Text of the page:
What’s Ahead For Mortgage Rates This Week – September 14, 2020

14Sep 2020

What’s Ahead For Mortgage Rates This Week – September 14, 2020

What's Ahead For Mortgage Rates This Week - September 14, 2020Last week’s economic news included readings on inflation, job openings, and weekly reports on jobless claims and mortgage rates.

Inflation Rate Slows in August

After posting 0.60 percent growth for each month in June and July, the Consumer Price Index rose by 0.40 percent in August. These growth rates offset declines in inflation during the first three months of the COVID-19  pandemic. Used vehicle prices increased after deep discounts offered when the pandemic started; analysts said that rising prices for used vehicles offset losses in previous months and produced low inflation for August.

Core inflation, which excludes volatile food and energy sectors, mirrored results for the Consumer Price Index with 0.40 percent growth in August as compared to 0.60 percent growth in consumer prices in July. Prices for items in high demand in the first months of the pandemic have stabilized as panic buying of paper goods and meat has subsided.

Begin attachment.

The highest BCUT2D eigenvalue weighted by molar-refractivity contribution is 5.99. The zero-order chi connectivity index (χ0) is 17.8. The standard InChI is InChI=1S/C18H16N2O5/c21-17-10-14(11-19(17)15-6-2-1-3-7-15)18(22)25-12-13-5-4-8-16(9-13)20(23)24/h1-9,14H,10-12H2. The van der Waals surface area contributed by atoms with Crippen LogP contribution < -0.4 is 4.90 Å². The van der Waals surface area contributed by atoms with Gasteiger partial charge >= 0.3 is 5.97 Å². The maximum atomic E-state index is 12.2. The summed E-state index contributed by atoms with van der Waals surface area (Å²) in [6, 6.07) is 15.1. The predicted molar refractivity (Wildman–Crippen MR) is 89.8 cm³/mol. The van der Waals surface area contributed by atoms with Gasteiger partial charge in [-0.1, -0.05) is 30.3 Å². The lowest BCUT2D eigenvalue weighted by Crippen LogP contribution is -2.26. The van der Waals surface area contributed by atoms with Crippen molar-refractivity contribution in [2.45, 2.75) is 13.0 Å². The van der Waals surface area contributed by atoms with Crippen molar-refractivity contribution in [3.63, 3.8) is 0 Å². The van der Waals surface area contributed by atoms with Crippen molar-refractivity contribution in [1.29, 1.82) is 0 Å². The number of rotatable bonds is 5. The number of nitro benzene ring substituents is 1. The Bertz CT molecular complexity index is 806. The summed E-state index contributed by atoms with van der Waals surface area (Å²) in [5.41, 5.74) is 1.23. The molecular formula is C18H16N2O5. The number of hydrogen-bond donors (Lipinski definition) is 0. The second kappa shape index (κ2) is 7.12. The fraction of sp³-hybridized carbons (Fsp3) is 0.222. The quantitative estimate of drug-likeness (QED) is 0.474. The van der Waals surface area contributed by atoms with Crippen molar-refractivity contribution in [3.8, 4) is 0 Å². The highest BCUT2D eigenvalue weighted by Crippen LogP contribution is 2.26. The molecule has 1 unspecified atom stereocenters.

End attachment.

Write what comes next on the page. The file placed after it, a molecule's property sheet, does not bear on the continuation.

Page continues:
July Job Openings Increase; Labor Market Remains Uncertain

617,000 jobs were added in July as compared to 600,000 jobs added in June. Hiring fell in July to a pace of 5.80 million hires as compared to nearly seven million hires in June. Job openings rose by 617,000 job openings to 6.60 million openings in July. Analysts said that seven million jobs were added per month before the pandemic.

Mortgage Rates Fall to Record Low, Jobless Claims Hold Steady

Freddie Mac reported record low fixed mortgage rates last week. Rates for 30-year fixed-rate mortgages averaged 2.86 percent and were seven basis points lower. Rates for 15-year fixed-rate mortgages averaged 2.37 percent and were five basis points lower. Rates for 5/1 adjustable rate mortgages rose by 11 basis points to an average of 3.11 percent. Discount points averaged 0.80 percent for 30-year fixed-rate mortgages, 0.70 percent for 15-year fixed-rate mortgages, and 0.20 percent for 5/1 adjustable rate mortgages.

Initial jobless claims were unchanged from last week’s reading of 884,000 new claims filed. Continuing jobless claims rose to 13.39 million from the prior week’s reading of 13.29 million ongoing claims filed.

What’s Ahead

This week’s scheduled economic news includes readings from the National Association of Home Builders on housing market conditions, reports on housing starts, and building permits issued The University of Michigan will issue its Consumer Sentiment Index. Weekly readings on mortgage rates and jobless claims will also be released.


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